Vaal River pollution: SAVE response to Minister of Water and Sanitation announcement re plans to stop pollution by March 2020
Environmental group, SAVE the VAAL, says that the Minister of Water and Sanitation’s recent announcement about the short-term measures to stop pollution of the Vaal River lacks the detail required by a February 2018 structural interdict against the Emfuleni Local Council and its Municipal Manager.
SAVE is currently proceeding with a court application to join the Ministers of Finance, Water and Sanitation and Environmental Affairs as well as the Gauteng Premier and the Gauteng MEC: Finance and MEC: Co-operative Governance and Traditional Affairs (COGTA) to the 2018 structural interdict against Emfuleni Local Council.
“We have heard so many plans for the rehabilitation and development of the Sedibeng Regional Sewerage System since we first confronted the then Minister of Water Affairs in 2007 about the sewage problems on the Vaal. When SAVE threatened legal action because none of the plans were implemented, the Minister (then the Minister of Water and Sanitation, and now Minister of Environmental Affairs) re-announced the plan in 2015 with a price tag of R5 billion. Lack of implementation of these plans is the direct cause of the current sewage pollution disaster in the Vaal River and in the streets and homes of Emfuleni today” said SAVE spokesperson, Maureen Stewart.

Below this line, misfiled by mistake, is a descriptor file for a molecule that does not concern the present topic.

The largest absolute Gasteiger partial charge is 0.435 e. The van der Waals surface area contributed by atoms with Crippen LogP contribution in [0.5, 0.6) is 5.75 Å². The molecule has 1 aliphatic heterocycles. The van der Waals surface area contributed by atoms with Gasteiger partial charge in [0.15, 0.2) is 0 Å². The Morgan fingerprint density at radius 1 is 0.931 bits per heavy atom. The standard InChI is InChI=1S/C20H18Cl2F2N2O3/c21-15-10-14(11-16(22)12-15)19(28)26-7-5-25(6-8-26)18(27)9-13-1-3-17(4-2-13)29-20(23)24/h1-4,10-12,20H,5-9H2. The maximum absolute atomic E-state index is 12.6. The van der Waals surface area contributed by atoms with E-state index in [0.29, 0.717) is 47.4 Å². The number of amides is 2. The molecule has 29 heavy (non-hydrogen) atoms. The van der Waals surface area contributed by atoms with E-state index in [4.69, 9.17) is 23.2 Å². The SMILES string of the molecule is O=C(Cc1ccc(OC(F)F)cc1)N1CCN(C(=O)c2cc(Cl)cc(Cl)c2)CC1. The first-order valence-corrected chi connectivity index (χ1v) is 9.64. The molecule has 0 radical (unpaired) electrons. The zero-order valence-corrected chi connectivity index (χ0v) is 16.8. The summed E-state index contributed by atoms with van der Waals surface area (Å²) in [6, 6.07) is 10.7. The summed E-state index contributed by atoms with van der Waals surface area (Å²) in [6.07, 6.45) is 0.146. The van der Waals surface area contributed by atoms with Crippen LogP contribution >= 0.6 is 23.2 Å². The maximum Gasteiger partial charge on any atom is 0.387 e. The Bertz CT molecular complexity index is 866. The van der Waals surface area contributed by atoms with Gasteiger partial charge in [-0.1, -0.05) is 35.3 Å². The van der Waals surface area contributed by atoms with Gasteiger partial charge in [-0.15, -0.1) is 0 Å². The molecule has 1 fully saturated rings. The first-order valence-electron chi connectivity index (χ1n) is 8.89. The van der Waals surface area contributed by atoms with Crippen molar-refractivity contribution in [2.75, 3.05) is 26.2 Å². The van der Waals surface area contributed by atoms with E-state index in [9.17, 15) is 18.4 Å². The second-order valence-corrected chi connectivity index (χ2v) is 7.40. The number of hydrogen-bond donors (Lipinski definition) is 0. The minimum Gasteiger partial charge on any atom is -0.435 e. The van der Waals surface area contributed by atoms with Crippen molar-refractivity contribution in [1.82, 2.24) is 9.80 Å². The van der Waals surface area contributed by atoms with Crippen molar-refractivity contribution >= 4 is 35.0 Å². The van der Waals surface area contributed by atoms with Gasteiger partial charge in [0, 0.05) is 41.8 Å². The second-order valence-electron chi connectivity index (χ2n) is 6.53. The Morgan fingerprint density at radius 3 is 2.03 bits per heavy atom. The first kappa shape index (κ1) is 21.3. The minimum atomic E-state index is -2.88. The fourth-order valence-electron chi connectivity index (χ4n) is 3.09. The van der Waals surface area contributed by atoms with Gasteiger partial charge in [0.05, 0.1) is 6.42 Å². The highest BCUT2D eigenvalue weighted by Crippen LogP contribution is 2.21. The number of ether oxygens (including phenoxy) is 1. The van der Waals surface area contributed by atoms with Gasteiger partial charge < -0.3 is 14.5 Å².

“The completion date of March 2020 given by the Minister is positive for the short term, but more detail and transparency are required. What happens from 2020 onwards? We are concerned that this is another public statement made under threat of court action. Unless we are given detailed implementation plans with realistic milestones and timeframes through the court, we will not be persuaded that the plan will provide a long-term and permanent solution to our sewage problems”, Stewart explained.
The application currently before the court aims to make all role-players responsible and accountable to the court to stop pollution of the Vaal River. The respondents will not only have to provide detailed implementation plans with completion dates, budgets and responsibilities for the short term (one year), the medium term (2-5 years and the long term (5–10years). The court application calls for ongoing communication with the court and with SAVE the VAAL on progress until the sewage problems are solved.
“Going to court is always a last resort”, Stewart said. “It should not be viewed in a negative light. Our application is in the public interest. It has brought together all roleplayers, who in previous years did not co-operate as they should have. The problems we face are massive and will only be solved by a massive team effort”.
Issued by: Maureen Stewart of SAVE the VAAL – cell: 082-5705058